My point? I’m hoping that this is the beginning of their line of dolls, and not the final count. Because there is so much more to being a girl than long hair, and so much more diversity within races and cultures that can be represented in order for little girls to see themselves in the dolls they love – or see each other in the dolls they can choose.

And don’t get me started on why there aren’t any Maplelea Boys!!

See more.

Copyright 2016 Annemarie Shrouder
Speaker, Facilitator, and Consultant on issues of Diversity & Inclusion
www.annemarieshrouder.com

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Systemic Racism in many forms…even dolls!

27 Jul
Last week in Calgary, a woman was shopping for dolls for her children at Toys R Us and made a startling discovery – the “dark skinned” doll was priced lower than it’s “lighter skinned” counterpart (those are the words from the CTV new report).toys r us dolls
Image from: http://www.ctvnews.ca/canada/toys-r-us-says-doll-pricing-discrepancy-due-to-an-operational-error-1.2997459

So, that’s a problem.

The woman was horrified and called the manager who told her that they were aware of the issue, and had already taken it to corporate (where pricing is set).

Also a problem.

The price has since been noted as an operational error and corrected – both dolls are priced at $22.99 (the lower price).

I’m going to go with the operational error explanation – but here’s what comes up for me.

Corporate knew about it, and did nothing until someone complained.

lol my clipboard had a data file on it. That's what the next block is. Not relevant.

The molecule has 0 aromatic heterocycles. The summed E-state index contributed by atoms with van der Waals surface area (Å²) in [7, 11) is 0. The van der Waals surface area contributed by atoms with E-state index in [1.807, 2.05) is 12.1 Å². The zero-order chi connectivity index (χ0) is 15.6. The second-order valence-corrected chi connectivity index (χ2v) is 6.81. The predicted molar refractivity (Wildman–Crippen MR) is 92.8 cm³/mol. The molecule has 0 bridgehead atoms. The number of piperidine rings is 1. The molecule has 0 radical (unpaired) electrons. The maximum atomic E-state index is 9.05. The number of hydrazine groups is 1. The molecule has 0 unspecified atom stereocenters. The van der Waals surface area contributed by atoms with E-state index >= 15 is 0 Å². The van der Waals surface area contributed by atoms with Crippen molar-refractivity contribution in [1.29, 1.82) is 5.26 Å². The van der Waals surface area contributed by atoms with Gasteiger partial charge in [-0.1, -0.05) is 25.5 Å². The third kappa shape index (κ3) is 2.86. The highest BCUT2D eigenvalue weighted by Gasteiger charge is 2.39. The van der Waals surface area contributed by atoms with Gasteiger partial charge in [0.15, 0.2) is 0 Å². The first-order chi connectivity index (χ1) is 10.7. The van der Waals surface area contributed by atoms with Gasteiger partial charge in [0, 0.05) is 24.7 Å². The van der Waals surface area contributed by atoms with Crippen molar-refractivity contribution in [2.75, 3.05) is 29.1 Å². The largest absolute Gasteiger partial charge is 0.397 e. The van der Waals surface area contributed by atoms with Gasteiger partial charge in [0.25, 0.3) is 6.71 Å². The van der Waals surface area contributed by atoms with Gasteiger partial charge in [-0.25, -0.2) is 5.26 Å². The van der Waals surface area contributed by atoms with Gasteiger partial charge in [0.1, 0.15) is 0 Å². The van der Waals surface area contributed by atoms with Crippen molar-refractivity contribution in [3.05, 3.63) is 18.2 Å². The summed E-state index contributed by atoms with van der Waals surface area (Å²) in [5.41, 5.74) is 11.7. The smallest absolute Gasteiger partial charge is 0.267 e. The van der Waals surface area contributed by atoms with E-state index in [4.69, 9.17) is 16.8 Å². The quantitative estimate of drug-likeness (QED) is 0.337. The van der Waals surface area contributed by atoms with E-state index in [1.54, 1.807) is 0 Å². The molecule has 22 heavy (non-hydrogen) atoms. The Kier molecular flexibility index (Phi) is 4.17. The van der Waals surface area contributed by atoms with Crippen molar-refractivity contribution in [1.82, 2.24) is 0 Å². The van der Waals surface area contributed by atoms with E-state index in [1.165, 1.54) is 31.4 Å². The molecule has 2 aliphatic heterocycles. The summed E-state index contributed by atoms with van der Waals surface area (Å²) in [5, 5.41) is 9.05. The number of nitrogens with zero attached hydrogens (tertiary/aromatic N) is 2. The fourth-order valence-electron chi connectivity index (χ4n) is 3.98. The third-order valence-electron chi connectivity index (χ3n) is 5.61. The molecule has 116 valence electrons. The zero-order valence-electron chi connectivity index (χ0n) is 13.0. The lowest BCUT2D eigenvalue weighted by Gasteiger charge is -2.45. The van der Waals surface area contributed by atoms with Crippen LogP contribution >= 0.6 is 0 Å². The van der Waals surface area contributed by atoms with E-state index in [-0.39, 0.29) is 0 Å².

How many other people were in that store, looking for dolls, and didn’t say anything? And why is that?
I’m going to argue that it’s because we have a deep bias that dark skin colour lowers value. And not just in toys….

Then, let’s think about this:
If a Black woman had complained, what would this have looked like?
Often when people of colour advocate for themselves around issues of racism, we are seen as:

  • taking things too personally
  • being too sensitive
  • having an agenda
  • and let’s not forget the “angry Black woman” stereotype!

So I would bet that if a Black woman had raised the issue, we at the very least wouldn’t have the same news coverage.

And why do I say if?
Because many people probably picked up that doll and said nothing. And some of those people were likely people of colour. Over time, when you are inundated with messages about your worth (or lack thereof) you begin to believe it. So I use if, because raising the issue would mean that they would expect something to be done – and that’s an expectation that (sadly) I’m not sure is always realistic.

Allies are important. They shine lights on issues of injustice and exclusion in a way that often makes it possible for the mainstream to hear and take notice.

But in that noticing, there is a bigger issue for us to come to terms with – we live in a society where some people are not seen as equal.
Not really.
And that needs to change, no matter whose voice is shouting it from the rooftops.

See more. 

Copyright 2016 Annemarie Shrouder
Speaker, Facilitator, and Consultant on issues of Diversity & Inclusion
www.annemarieshrouder.com

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Bias and Power

13 Nov

There are many things I could write about under this title, but today, I’m going to highlight a decision by a judge in Utah to remove a foster child from a home just because the couple caring for her are lesbians.

This is a perfect example of bias – one person’s perspective, based on how they see the world – and the way that bias, when coupled with power, can impact lives in a negative way.

Luckily the press is on this, and the Governor of Utah is as well. We’ll see what happens next.